If you would prefer to take a day-trip to go ski-ing then the special offer that JR (Japan Railways) is running in conjuction with the small Ciao Ontake Snow Resort would be for you. From just 7,000 Yen you can get return travel from Nagoya station to the resort in Gifu Prefecture and a one day lift pass (ski hire and clothing is extra). You should be able to ski for about 6 or 7 hours. Check out http://www.ciao.co.jp for more information on prices and other deals available.
March 15th Known amongst many uncouth gaijin as the "Penis Festival", the annual Hounen Matsuri will be taking place at Tagata Jinja
Free Japanese Classes! Okazaki International Association holds free Japanese lessons taught by volunteers to non-Japanese living in Okazaki. Every Saturday from 2:30pm to 4:30pm at Tatsumigaoka-kaikan (3rd Floor), a 10 minute walk from Higashi Okazaki Station to Higashi Myodaiji cho. And also every 2nd, 3rd and 4th Thursday and Sunday of the month in Aoi Hall at Yamasa from 10:00am - 12:00am. Call 0564-45-5778 for more details, or email email@example.com
(b) Coming up:
The new homepage is about to be launched (apologies for the broken links you may be finding occasionally). Gisele Hirata is nearly ready to launch the Portuguese version, which will be up by the time the next newsletter goes out. The remainder of the Online Center files will also be uploaded, including Chinese, Czech, Spanish, German and Portuguese this month as well.
If you are coming to Okazaki during the next few months, please visit the housing availability site, which has just been upgraded.
(c) The Online Center:
The Online Center for Japanese Studies is up and running and can be accesssed at http://www.yamasa.org/ocjs/. Passwords can now be obtained through the secure server. A big thank you to everyone who assisted, for full information on updates to the Online Center please click here.
(d) Other bits:
Admissions Coordinator, International Office
The Yamasa Institute - Aichi Center for Japanese Studies
1-2-1 Hanehigashimachi Okazaki
Aichi Japan 444-0832
Tel: +81 (0) 564 55 8111
Fax: +81 (0) 564 55 8174 (admissions)
Fax: +81 (0) 564 55 8113 (student affairs)
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2. Course Information
Accommodation is available in nearly all areas except for Residence L until March. There are usually some last-minute changes, so check with Admissions for information or see the availability file for details. Please note that accommodation is not reserved until we have received the full tuition fees for your chosen course.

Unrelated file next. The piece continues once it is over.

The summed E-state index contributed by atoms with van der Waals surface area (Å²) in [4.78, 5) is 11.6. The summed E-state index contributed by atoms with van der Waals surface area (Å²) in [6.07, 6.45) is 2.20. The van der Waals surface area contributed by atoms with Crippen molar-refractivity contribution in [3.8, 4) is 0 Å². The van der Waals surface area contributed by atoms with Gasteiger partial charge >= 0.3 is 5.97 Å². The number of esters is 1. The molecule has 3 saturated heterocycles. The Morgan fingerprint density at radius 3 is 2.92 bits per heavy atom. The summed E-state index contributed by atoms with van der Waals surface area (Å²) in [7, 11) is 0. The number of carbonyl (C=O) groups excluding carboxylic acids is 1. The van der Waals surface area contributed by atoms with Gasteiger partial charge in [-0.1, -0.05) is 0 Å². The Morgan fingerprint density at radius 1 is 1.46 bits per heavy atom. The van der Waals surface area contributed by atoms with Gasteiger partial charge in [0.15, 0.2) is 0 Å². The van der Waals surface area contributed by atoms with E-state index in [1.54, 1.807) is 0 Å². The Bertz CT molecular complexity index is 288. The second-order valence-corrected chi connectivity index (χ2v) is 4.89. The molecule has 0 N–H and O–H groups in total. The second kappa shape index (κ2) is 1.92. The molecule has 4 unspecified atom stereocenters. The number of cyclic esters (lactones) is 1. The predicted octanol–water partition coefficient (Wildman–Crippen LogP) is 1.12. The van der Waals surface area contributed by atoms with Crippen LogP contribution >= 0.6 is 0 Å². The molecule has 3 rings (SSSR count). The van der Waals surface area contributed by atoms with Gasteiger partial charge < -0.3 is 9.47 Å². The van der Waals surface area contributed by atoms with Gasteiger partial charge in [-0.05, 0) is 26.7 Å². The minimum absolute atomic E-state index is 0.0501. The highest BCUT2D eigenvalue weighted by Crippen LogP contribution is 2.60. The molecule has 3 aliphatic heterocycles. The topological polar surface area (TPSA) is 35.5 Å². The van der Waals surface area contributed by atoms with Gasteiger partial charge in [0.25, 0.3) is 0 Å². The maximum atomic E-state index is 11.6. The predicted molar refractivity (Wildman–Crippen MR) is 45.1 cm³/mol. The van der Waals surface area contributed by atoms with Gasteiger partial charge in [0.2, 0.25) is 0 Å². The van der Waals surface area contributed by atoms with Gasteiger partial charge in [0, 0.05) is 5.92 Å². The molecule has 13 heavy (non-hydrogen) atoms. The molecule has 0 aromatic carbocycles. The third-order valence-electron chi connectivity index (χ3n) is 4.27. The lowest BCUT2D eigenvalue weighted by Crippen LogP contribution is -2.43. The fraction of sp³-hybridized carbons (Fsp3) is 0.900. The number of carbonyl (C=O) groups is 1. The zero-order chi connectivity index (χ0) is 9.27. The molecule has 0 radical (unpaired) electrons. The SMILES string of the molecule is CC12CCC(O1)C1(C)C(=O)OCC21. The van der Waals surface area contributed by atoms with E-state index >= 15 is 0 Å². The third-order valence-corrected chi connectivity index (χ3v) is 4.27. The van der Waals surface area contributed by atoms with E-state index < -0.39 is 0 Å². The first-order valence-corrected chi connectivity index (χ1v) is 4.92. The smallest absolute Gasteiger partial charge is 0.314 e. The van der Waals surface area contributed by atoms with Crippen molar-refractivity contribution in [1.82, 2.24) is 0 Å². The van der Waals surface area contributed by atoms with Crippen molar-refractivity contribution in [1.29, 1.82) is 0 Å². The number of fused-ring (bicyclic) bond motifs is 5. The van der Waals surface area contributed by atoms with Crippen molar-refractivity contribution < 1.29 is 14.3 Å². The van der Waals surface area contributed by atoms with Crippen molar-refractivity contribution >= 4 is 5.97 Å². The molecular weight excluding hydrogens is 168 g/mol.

Accommodation in apartments in the annexe of the Rec World Hotel (near Daijuji Temple) will be used whenever Yamasa's accommodation becomes full. The prices for the "1K-Single" and "2K-Shared" room options have been discounted and are now the same price as the Student Village. For more information on the apartments in the Rec World Hotel annexe, please see the following pages:
http://www.yamasa.org/acjs/english/hotel.html (for accommodation description)
http://www.yamasa.org/acjs/english/tankisei.html (for price list of accommodation)
Message from Yukiko Iijima (Housing Officer): Please also note that it is extremely important that you rank your accommodation preferences clearly. Upgrades are possible in the event of cancellations - so if your first preference is a single room in the village, select "Village single" as first choice, "Residence U" as your second choice and so on.
Student Visa: Applications have now closed for the April 2003 student visa, and the next start date is October 2003, which we are now accepting application for. Please note that we will take into account a number of factors when considering a student visa application including age, academic background, nationality and so on - automatic acceptance of a student visa application is not guaranteed. If you need more information about dates, please check the deadlines for the student visa listed in each course in the program catalogue. If you wish to apply for the October 2003 start please contact Admissions for more information.
|Spring Break: For the first time we are offering a Spring Break tour program, destinations include Okutono Jinya, Toyota Kaikan, Toyota Motor Factory tour, Asuke, Sekigahara, Uji, Byoudoin, Ujigami-Jinja, Manpukuji, Kyoto, Yasaka-Jinja, Gion, Pontocho, Saihoji/Kokedera, Daitokuji, Sanjusangendo, Ishiyama-dera, Ueno Castle, Ninja Yashiki, Gozaisho-dake, Yunoyama Onsen, Nagano, Zenkouji, Jigokudani, Yudanaka Snow Monkeys, WWII Tunnels, Matsumoto Castle, Sakai Collection Ukiyoe Museum, Hakuba Happo One, Tsugaike Kohgen and more. (More about this)|
Discovery Tours all have vacancies - contact Admissions for further information. Tour dates for next year are available at http://www.yamasa.org/acjs/english/programs/discovery_dates.html